The Every Student Succeeds Act (ESSA — the main federal education law) was signed into law at the end of 2015, but schools and districts have until the 2017-2018 school year to begin implementing their plans to comply with it.

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How it addresses teacher professional growth and evaluation, and as schools and districts prepare to implement it, it is worth understanding how they may make the best use of their existing investments in those areas.

This brief, which draws on data from a large survey of secondary school teachers and principals conducted by MDRC in the spring of 2016, discusses how existing evaluation and support systems could be better used to realize the new law’s vision of teacher improvement.

The data from the survey suggest that if districts wish to move toward the type of continuous growth opportunities for teachers that ESSA envisions, they could do so by investing in additional training for school leaders; such training would be intended to help them use existing teacher evaluation systems to identify teachers’ needs and connect them with professional development opportunities.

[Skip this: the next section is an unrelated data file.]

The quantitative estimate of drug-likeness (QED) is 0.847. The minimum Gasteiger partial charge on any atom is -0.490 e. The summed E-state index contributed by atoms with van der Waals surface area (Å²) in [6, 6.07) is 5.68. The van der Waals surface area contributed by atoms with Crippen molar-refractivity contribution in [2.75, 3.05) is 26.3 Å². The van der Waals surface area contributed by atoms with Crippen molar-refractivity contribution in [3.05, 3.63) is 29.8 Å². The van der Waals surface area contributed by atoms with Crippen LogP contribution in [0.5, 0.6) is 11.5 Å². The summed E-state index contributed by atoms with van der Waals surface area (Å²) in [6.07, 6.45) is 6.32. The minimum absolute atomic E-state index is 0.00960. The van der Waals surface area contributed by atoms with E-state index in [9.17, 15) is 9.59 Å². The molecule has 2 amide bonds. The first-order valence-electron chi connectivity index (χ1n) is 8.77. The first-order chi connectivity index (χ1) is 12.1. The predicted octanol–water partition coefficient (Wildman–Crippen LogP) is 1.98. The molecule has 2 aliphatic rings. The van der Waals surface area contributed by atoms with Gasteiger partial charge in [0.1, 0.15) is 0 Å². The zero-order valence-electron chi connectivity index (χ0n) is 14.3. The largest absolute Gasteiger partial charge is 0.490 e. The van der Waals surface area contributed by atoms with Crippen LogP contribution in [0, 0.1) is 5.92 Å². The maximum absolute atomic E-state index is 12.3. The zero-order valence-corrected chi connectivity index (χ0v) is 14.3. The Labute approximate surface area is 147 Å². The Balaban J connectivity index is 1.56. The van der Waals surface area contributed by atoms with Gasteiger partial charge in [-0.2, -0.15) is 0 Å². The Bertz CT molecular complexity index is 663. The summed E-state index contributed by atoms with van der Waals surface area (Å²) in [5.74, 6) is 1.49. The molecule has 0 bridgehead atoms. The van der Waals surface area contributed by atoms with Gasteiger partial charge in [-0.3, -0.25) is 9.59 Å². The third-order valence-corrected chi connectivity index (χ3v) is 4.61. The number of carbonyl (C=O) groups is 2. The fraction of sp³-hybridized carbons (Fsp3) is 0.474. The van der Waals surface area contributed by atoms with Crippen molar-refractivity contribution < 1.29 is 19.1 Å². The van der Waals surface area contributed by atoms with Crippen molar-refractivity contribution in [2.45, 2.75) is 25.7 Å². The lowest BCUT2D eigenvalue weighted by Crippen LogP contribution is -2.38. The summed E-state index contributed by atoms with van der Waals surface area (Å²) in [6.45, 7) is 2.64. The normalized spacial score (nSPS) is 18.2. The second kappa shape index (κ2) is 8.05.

Professional Development: ESSA states that professional development should be a sustained endeavor that is embedded in teachers’ jobs and that is part of a broader school or district improvement plan.
Teacher Evaluation: While NCLB itself did not explicitly require teacher evaluations, federal initiatives during the NCLB era, including Race to the Top and NCLB waivers — gave states and districts strong incentives to revamp their teacher evaluation systems.

Overall, this survey of secondary school principals and teachers suggests that these districts have achieved the evaluation goals established over the last several years by a variety of education policies. They do have robust evaluation systems in place and the majority of administrators feel prepared to use them. However, they are not necessarily making full use of teacher evaluations as opportunities for teachers to grow.

Districts could do more to build on their existing systems and to use evaluations to guide teachers’ professional develop- ment, fostering a cycle of continual improvement like that envisioned by ESSA. Specifically, districts could provide additional assistance to school leaders to ensure that evaluations yield concrete suggestions for how teachers can improve their practice.

There is evidence to suggest when principals are trained to provide suggestions to teachers based on structured observations, students do better.

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